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Session:         Page of 617

Interview # 18
Interviewee: Congressman Edward I. Koch
Interviewer: Ed Edwin
New York City
Jan. 14, 1976


I thought maybe, since we've been discussing issues and the organization of your Congressional activity, that maybe if you could outline the committee assignments you have received since you've been in the Congress and perhaps evaluate those, how valuable they were relative to your own constituency and also the broader city where you've run for mayor -- and also you might point out those that were really of no value at all.


When I first came down to Washington, I was put on what I considered to be an atrocious committee. It was Science and Astronautics, and it related basically to the space program, and I really did not have the interest in it. But I believe that there was no way of protesting. There were people who did protest. For example, Shirley Chisholm, who got onto the Agriculture Committee, protested -- and it was dumb on her part. The Agriculture Committee happens to be very important to the urban dwellers of the country and in particular to the poor blacks who live in cities because they deal with prices.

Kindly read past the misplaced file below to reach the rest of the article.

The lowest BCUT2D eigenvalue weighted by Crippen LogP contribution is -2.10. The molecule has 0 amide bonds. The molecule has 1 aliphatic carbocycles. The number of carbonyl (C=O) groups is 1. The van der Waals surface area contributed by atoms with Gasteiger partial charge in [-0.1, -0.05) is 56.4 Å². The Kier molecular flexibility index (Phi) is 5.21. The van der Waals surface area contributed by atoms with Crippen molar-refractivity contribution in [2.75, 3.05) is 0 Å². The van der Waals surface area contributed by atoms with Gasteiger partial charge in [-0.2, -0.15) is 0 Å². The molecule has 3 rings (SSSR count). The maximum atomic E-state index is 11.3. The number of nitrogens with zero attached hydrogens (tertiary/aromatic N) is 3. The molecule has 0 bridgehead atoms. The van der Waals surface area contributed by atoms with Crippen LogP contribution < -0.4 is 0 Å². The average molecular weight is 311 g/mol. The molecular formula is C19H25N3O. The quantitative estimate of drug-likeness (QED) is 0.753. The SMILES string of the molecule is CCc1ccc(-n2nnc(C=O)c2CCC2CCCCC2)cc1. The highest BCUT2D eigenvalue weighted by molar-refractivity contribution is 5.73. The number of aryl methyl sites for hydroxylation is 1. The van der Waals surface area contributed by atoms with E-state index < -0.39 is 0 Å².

And what about the food stamp program also?

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